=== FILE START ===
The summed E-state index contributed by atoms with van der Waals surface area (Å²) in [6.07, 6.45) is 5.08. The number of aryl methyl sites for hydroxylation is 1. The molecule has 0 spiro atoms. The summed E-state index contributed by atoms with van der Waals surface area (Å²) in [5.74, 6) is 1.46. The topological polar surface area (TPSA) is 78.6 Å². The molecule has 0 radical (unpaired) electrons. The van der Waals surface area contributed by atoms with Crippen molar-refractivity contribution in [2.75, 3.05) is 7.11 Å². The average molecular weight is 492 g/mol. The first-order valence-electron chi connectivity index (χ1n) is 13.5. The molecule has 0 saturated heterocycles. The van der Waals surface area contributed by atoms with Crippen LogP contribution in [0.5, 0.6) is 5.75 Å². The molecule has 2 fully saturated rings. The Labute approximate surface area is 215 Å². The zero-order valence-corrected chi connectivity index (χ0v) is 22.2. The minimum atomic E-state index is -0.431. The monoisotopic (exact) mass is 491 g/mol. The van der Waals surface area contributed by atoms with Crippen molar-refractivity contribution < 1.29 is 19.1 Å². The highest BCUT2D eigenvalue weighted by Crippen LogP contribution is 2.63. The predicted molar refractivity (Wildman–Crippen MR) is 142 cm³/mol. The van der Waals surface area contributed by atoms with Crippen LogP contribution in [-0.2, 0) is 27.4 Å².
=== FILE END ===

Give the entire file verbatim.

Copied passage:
The summed E-state index contributed by atoms with van der Waals surface area (Å²) in [6.07, 6.45) is 5.08. The number of aryl methyl sites for hydroxylation is 1. The molecule has 0 spiro atoms. The summed E-state index contributed by atoms with van der Waals surface area (Å²) in [5.74, 6) is 1.46. The topological polar surface area (TPSA) is 78.6 Å². The molecule has 0 radical (unpaired) electrons. The van der Waals surface area contributed by atoms with Crippen molar-refractivity contribution in [2.75, 3.05) is 7.11 Å². The average molecular weight is 492 g/mol. The first-order valence-electron chi connectivity index (χ1n) is 13.5. The molecule has 0 saturated heterocycles. The van der Waals surface area contributed by atoms with Crippen LogP contribution in [0.5, 0.6) is 5.75 Å². The molecule has 2 fully saturated rings. The Labute approximate surface area is 215 Å². The zero-order valence-corrected chi connectivity index (χ0v) is 22.2. The minimum atomic E-state index is -0.431. The monoisotopic (exact) mass is 491 g/mol. The van der Waals surface area contributed by atoms with Crippen molar-refractivity contribution < 1.29 is 19.1 Å². The highest BCUT2D eigenvalue weighted by Crippen LogP contribution is 2.63. The predicted molar refractivity (Wildman–Crippen MR) is 142 cm³/mol. The van der Waals surface area contributed by atoms with Crippen LogP contribution in [-0.2, 0) is 27.4 Å².